Originally Posted by Rick A
Two bath fix with film strength ammonium thio. rapid fixer, each bath for 60-90 seconds at the most, one single sheet at a time, constant agitation in both. Move to a holding water bath, then a two minute soak in perma-wash.
archival, a minimum of fixer uptake into the substrate, and easier on the wash cycle (25 minutes in my salthill crosscurrent with 3 changes of water...)
Big mistake papers don't develop to finality, over development leads to base fogging and general muddying of the highlight areas.
With Bromide papers you should ideally be developing for the time it takes to reach a good black dmax, with warmtone papers development times and exposures vary depending on the degree of warmth you require, sorter exposure and longer development gives cooler tones.
Originally Posted by Ian Grant
Quoted for emphasis.
I wouldn't be so quick to judge the TF-4 fixing regime. If the graying is only occurring with one kind of paper, the Fomabrom you specified, logic dictates it may just be that paper. Does it happen with other types (not sizes) of paper?
I have only seen something like you are observing with old, very out of date, low contrast graded (#2) papers. I use TF-4 (1 - 2 min.) with moving water rinse, followed by a water bath hold, batched selenium toning and eventually HCA. Wash is at least 1 hour in all cases. Your 10 - 30 minutes seems a bit short, particularly for fiber. No issues except with the papers mentioned.
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I think it's a combination of underfixing and not using a stop bath. There really is no good reason not to use a stop bath, and it's incredibly inexpensive all things considered.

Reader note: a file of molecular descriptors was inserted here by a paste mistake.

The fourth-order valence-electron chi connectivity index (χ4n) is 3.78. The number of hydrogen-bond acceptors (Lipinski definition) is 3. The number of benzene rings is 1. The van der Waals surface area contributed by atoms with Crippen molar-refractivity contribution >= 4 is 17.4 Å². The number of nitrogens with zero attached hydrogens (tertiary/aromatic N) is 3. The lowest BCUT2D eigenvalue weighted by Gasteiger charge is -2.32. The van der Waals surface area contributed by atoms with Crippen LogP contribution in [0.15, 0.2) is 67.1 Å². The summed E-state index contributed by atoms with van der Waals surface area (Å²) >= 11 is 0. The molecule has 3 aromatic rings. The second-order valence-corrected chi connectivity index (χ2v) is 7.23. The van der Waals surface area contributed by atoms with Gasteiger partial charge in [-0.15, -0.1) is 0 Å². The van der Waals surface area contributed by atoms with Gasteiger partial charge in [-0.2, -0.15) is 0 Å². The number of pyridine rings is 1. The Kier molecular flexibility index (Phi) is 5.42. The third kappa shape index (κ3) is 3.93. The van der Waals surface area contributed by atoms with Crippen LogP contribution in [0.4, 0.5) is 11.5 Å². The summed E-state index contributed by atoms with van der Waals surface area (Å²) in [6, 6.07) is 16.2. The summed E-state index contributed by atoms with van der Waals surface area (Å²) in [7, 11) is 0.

It should not affect the outcome that quickly, so I don't blame quickly graying print borders on the washing, but one hour wash is probably a minimum, unless some type of wash aid is used, in which case follow the manufacturer's instructions.
Recommendation: Use a two bath fixer regime, one minute in each. Use a proper stop bath. Wash longer.
"Often moments come looking for us". - Robert Frank
"Make good art!" - Neil Gaiman
"...the heart and mind are the true lens of the camera". - Yousuf Karsh
Do you mean TF-3 perhaps instead of TF-4?
Anyhow, a water bath is ok, but then use a running water rinse when you are done with the bath. Different purposes!
Also make sure you fix well.
It's too early to tell but I made 3 prints:
1: Developer to running water rinse 1 Min. Fresh TF-"4" 1 Min.
2: Developer to Citric Acid Stop 1 Min. Running water rinse 1 Min and TF-4 1 Min.
3: Developer to Citric Acid Stop 1 Min. Running water rinse 1 Min and TF-2 1 Min.
All prints got at least 30 minutes in a archival washer, two minute Ilford Selenium Toner, another 30+ minutes wash and drum dried.
My immediate observations is using the Citric Acid Stop Bath is a benefit or at least less taxing on the fixer. When taking the print from the Stop Bath there is no residue left on the print. It feels clean. The print that was fixed in TF-2 had finger smudges. That is probably cured with a HCA but I don't think a longer wash would have helped.
I'll post tomorrow regarding the graying down.
Thanks to everyone for sharing your insights.
Best of luck, Bruce! Hopefully you'll get the issue sorted out...
I had something like the OP's problem (FB Ilford), but it appeared more slowly (weeks) and less consistently. I was sure that my fixing was adequate, but I suspected my water rinse was inadequate. I use neutral, not acidic fixer. I didn't want to use acetic acid stop bath, because I didn't want carry over of acid into my fixer. So I now use dilute metabisulphite on the assumption that it will be more compatible with the fixer. This has cured the problem completely.
The downside: one of the two main reasons I use neutral fixer (I used alkaline fixer when Agfa Universal Fixer was available here in Australia) is lack of SO2 given off. Now metabisulphite does the same thing, so I've had to make better ventilation arrangements.